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  1. #1
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    Grease outside of freehub body?

    I recently got a new bike (Tallboy), and when I removed the cassette I found that the freehub body was coated with grease. Is it common to grease the freehub body before installing the cassette? I've been using cassette hubs for a couple of decades now and have never greased the outside of the freehub body.

    It seems like greasing it could have a couple of disadvantages:
    - Likely to attract dirt
    - Grease might come out and get on brake

    Possible advantages:
    - Might make removal easier (but has never been a problem for me)
    - Could provide some wear protection for the freehub body
    - Might provide some sound dampening

    I'm just curious because I've never seen this done before.

  2. #2
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    Not that I'm an expert or anything, but I've never read/heard that you should grease the body before installing the cassette. I also think it sounds like it might cause your cassette to move around on the body more, potentially causing it to eat into the body where the cogs sit, though I doubt it would in practice as long as your lock-ring is tight enough. I actually tend to clean my bodies off well before installing the cassette. Everything seems great so far...

    I did have a freehub that was greasy as hell on a freebie bike I got once, but the chain, cassette, chainrings, and generally anything anywhere close to them were also greasy as hell. Someone obviously went a little crazy with the lube...

  3. #3
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    Reputation: boomn's Avatar
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    Same here: I've never heard of anyone ever recommending that. Who assembled the bike?

  4. #4
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    Quote Originally Posted by boomn View Post
    Same here: I've never heard of anyone ever recommending that. Who assembled the bike?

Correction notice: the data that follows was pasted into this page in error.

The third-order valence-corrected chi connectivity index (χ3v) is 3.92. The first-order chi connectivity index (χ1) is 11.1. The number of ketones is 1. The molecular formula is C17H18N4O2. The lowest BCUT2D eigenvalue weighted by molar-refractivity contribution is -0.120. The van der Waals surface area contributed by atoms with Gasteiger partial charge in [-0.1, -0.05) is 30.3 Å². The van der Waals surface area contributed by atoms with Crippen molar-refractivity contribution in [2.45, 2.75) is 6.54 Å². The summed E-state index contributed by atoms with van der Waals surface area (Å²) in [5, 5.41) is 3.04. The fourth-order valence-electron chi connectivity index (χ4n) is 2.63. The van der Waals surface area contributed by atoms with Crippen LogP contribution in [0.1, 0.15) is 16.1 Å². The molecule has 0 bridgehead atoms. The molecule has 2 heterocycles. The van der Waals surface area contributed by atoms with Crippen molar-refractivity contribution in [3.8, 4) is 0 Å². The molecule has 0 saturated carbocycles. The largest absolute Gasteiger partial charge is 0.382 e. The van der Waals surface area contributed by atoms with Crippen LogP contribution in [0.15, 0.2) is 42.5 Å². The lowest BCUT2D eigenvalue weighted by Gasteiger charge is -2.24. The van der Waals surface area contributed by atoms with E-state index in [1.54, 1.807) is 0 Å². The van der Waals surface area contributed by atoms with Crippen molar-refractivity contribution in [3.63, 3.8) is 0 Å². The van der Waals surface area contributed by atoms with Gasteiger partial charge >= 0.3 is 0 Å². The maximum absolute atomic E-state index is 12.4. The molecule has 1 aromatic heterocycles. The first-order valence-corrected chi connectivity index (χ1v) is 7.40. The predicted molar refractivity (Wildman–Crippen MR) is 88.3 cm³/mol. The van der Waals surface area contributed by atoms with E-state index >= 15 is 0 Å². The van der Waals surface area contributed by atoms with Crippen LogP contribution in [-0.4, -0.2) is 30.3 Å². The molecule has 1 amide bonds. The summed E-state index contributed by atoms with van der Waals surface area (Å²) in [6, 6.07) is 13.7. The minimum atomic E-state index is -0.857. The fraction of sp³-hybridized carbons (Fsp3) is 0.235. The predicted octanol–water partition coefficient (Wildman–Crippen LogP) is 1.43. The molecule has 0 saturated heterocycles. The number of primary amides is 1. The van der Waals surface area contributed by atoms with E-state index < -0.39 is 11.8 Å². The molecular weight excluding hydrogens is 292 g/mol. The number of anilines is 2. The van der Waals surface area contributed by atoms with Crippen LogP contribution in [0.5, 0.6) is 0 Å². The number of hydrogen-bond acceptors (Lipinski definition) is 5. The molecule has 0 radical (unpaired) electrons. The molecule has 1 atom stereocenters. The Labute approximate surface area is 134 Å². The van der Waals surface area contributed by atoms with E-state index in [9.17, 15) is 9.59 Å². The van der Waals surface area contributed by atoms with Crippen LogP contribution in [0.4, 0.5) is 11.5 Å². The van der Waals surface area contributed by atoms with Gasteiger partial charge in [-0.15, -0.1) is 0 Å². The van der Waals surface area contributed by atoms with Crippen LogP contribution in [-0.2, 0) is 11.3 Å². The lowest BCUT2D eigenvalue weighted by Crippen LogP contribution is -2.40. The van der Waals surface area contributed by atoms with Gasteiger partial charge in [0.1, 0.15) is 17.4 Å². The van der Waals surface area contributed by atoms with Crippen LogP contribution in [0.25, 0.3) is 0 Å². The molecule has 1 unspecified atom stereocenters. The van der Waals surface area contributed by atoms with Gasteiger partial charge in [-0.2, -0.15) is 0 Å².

This was the way it came in the box from Santa Cruz. The cassette is already installed when it ships to the bike shop.

  5. #5
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    Reputation: frdfandc's Avatar
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    I never grease a cassette body. And don't see any benefit of doing so.

  6. #6
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    my only guess is it's a storage thing to protect the metal? I would not grease it.

  7. #7
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    Reputation: RustyIron's Avatar
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    The boundary between the freehub and the cassette is often a source of creaking when under extreme loads. Grease can eliminate the noise.

  8. #8
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    Greasing the freehub body is a common practice among many manufacturers. Especially in the case of steel freehubs and steel cassettes. Once a bike package is put together and boxed and shipped it spends time in shipping containers, and ultimately a warehouse. The conditions in either may or may not be ideal. It's primarily a way to prevent corrosion and/or corrosion bonding of the cassette and freehub body during long term storage.

    There has been some minor debate over whether or not to lube the freehub body when installing the cassette to the hub over the years. What it boils down to in the real world is, there is no noticeable benefit, nor is there any noticeable harm. It doesn't prevent a cassette from gouging into an aluminum freehub, and it doesn't make assembly or disassembly any easier. It can help prevent corrosion on a steel freehub body if you ride in a very wet environment. However if you do regular maintenance you're likely removing the cassette at least once a season for a good cleaning anyway. The only real reason to apply grease to the freehub is as RustyIron mentioned, if there is creaking between the freehub and cassette interface.

    Personally I will very lightly grease a steel freehub, just enough to put a little shine on it. An aluminum freehub I'll leave dry. I work in a shop, and you never know how a customer is going to treat or maintain the bike. So a little grease on a steel freehub certainly can't hurt when it comes to corrosion protection.

    Bottom line, not a big deal. If you do regular maintenance and pull the cassette now and then in the process, leaving the freehub body dry shouldn't hurt a thing.

    Good Dirt
    "I do whatever my Rice Cripsies tell me to!"

  9. #9
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    Interesting. For whatever reason I have always greased mine and does not seem to have hurt a thing. I do think however that it makes removing the cassette easier due to less friction.

  10. #10
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    I never had a problem removing the cassette, removing the lockring now that's another story

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